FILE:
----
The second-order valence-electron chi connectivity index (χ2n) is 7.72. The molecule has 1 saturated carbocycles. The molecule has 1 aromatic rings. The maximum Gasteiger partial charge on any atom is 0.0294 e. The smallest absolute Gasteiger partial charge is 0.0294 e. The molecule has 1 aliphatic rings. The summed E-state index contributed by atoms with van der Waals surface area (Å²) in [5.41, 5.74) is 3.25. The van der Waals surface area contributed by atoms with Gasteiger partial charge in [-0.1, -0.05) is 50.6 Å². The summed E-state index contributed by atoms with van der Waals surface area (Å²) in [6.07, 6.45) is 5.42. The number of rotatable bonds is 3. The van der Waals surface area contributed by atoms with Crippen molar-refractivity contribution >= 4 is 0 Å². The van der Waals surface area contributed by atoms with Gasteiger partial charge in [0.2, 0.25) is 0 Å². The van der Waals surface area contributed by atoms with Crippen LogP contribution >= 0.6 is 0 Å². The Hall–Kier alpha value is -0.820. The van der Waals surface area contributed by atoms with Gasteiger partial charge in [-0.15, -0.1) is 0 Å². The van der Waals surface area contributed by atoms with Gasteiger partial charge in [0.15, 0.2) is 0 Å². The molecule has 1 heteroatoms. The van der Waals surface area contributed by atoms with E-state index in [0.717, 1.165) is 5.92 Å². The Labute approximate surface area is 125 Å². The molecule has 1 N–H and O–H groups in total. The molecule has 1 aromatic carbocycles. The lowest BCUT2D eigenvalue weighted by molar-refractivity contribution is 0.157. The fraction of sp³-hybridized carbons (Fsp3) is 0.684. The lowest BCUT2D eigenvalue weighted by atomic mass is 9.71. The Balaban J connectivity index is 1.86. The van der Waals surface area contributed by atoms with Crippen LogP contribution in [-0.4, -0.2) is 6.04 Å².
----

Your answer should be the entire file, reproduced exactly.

The second-order valence-electron chi connectivity index (χ2n) is 7.72. The molecule has 1 saturated carbocycles. The molecule has 1 aromatic rings. The maximum Gasteiger partial charge on any atom is 0.0294 e. The smallest absolute Gasteiger partial charge is 0.0294 e. The molecule has 1 aliphatic rings. The summed E-state index contributed by atoms with van der Waals surface area (Å²) in [5.41, 5.74) is 3.25. The van der Waals surface area contributed by atoms with Gasteiger partial charge in [-0.1, -0.05) is 50.6 Å². The summed E-state index contributed by atoms with van der Waals surface area (Å²) in [6.07, 6.45) is 5.42. The number of rotatable bonds is 3. The van der Waals surface area contributed by atoms with Crippen molar-refractivity contribution >= 4 is 0 Å². The van der Waals surface area contributed by atoms with Gasteiger partial charge in [0.2, 0.25) is 0 Å². The van der Waals surface area contributed by atoms with Crippen LogP contribution >= 0.6 is 0 Å². The Hall–Kier alpha value is -0.820. The van der Waals surface area contributed by atoms with Gasteiger partial charge in [-0.15, -0.1) is 0 Å². The van der Waals surface area contributed by atoms with Gasteiger partial charge in [0.15, 0.2) is 0 Å². The molecule has 1 heteroatoms. The van der Waals surface area contributed by atoms with E-state index in [0.717, 1.165) is 5.92 Å². The Labute approximate surface area is 125 Å². The molecule has 1 N–H and O–H groups in total. The molecule has 1 aromatic carbocycles. The lowest BCUT2D eigenvalue weighted by molar-refractivity contribution is 0.157. The fraction of sp³-hybridized carbons (Fsp3) is 0.684. The lowest BCUT2D eigenvalue weighted by atomic mass is 9.71. The Balaban J connectivity index is 1.86. The van der Waals surface area contributed by atoms with Crippen LogP contribution in [-0.4, -0.2) is 6.04 Å².